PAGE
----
Widespread hybridization among native and invasive species of Operophtera moths (Lepidoptera: Geometridae) in Europe and North America

  • Jeremy C. AndersenEmail author
  • Nathan P. Havill
  • Hannah J. Broadley
  • George H. Boettner
  • Adalgisa Caccone
  • Joseph S. Elkinton
Original Paper


In North America the invasive winter moth (Operopthera brumata) has caused defoliation in forest and fruit crop systems in British Columbia, Nova Scotia, Oregon, and in the northeastern United States (the “Northeast”). In the Northeast, it was previously shown that hybridization is occurring with a native congener, Bruce spanworm (O. bruceata)—a species that has a broad distribution across much of North America. Whether hybridization among winter moth and Bruce spanworm populations has occurred in all of regions where winter moth established is unknown. One factor that might influence hybridization between these two species is the presence of reproductive manipulating endosymbionts, such a Wolbachia. To determine the geographic extent of hybridization among populations of these two species, we classified 1400 field-collected moths from Europe and North America as either being winter moth, Bruce spanworm, or hybrids using 10–12 polymorphic microsatellite loci. We then screened each individual for the presence of Wolbachia by PCR amplification of the wsp gene fragment. For all hybrids, we determined their maternal species-lineage by PCR amplification and sequencing of the mitochondrial locus cytochrome oxidase I. We find that winter moth x Bruce spanworm hybrid individuals appear to be present in all regions of North America that winter moth has invaded, and that hybrids are of both winter moth and Bruce spanworm maternal-origins. In addition, we find Wolbachia infected individuals from all species in North America, and that winter moth individuals in North America have a much lower infection rate (11.5%) than individuals in Europe (55.1%).


Winter moth Bruce spanworm Forest pests Hybrid zone Gene flow Wolbachia 



This work would not have been possible without the collaboration of many individuals who collected samples in both Europe and North America. A complete list of all the collectors is provided in Table S1. We would also like to thank D. Newman for laboratory assistance, and R. Crandall, M. Davis, B. Griffin, R. Gwiazdowski, M. Labbé, J. Lombardo, N.J. Mills, T. Murphy, and G.K. Roderick for their creative comments and suggestions throughout this study. Funding for this project was provided by USDA-FS 13-CA-11420004-236 awarded to JSE, 12-USDA-FS JV-11242303-096 awarded to AC. The authors would also like to thank Dr. James Fordyce and two anonymous reviewers who provided edits and suggestions to an earlier version of the manuscript.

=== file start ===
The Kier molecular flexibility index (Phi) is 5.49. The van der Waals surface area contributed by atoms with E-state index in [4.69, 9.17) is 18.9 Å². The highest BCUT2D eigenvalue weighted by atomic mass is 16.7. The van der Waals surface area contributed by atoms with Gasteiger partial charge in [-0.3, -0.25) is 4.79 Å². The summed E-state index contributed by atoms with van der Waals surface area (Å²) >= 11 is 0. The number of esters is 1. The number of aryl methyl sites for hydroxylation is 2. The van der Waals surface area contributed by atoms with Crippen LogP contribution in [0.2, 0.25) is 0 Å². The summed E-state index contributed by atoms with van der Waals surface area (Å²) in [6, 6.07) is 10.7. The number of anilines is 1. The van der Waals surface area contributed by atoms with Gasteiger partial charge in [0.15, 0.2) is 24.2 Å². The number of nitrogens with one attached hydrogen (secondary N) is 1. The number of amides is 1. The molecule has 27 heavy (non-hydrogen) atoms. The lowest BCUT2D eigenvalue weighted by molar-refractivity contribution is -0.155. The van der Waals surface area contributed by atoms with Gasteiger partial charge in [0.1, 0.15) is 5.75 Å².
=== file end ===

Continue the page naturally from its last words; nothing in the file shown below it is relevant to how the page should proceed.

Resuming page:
Author contributions

JSE directed the research. JSE and GHB coordinated the collection of samples. AC provided laboratory access and oversaw the molecular analyses. JCA, NPH, and HJB collected the molecular data. JCA analyzed the dataset and oversaw manuscript preparation. All authors contributed to the project design and in preparing the manuscript.

Compliance with ethical standards

Conflict of interest

The authors declare no conflicts of interest.

Supplementary material

10530_2019_2054_MOESM1_ESM.docx (515 kb)
Supplementary material 1 (DOCX 514 kb)


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© Springer Nature Switzerland AG 2019

Authors and Affiliations

  1. 1.Department of Environmental ConservationUniversity of Massachusetts AmherstAmherstUSA
  2. 2.USDA Forest Service, Northern Research StationHamdenUSA
  3. 3.Graduate Program in Organismic and Evolutionary BiologyUniversity of Massachusetts AmherstAmherstUSA
  4. 4.Department of Ecology and Evolutionary BiologyYale UniversityNew HavenUSA

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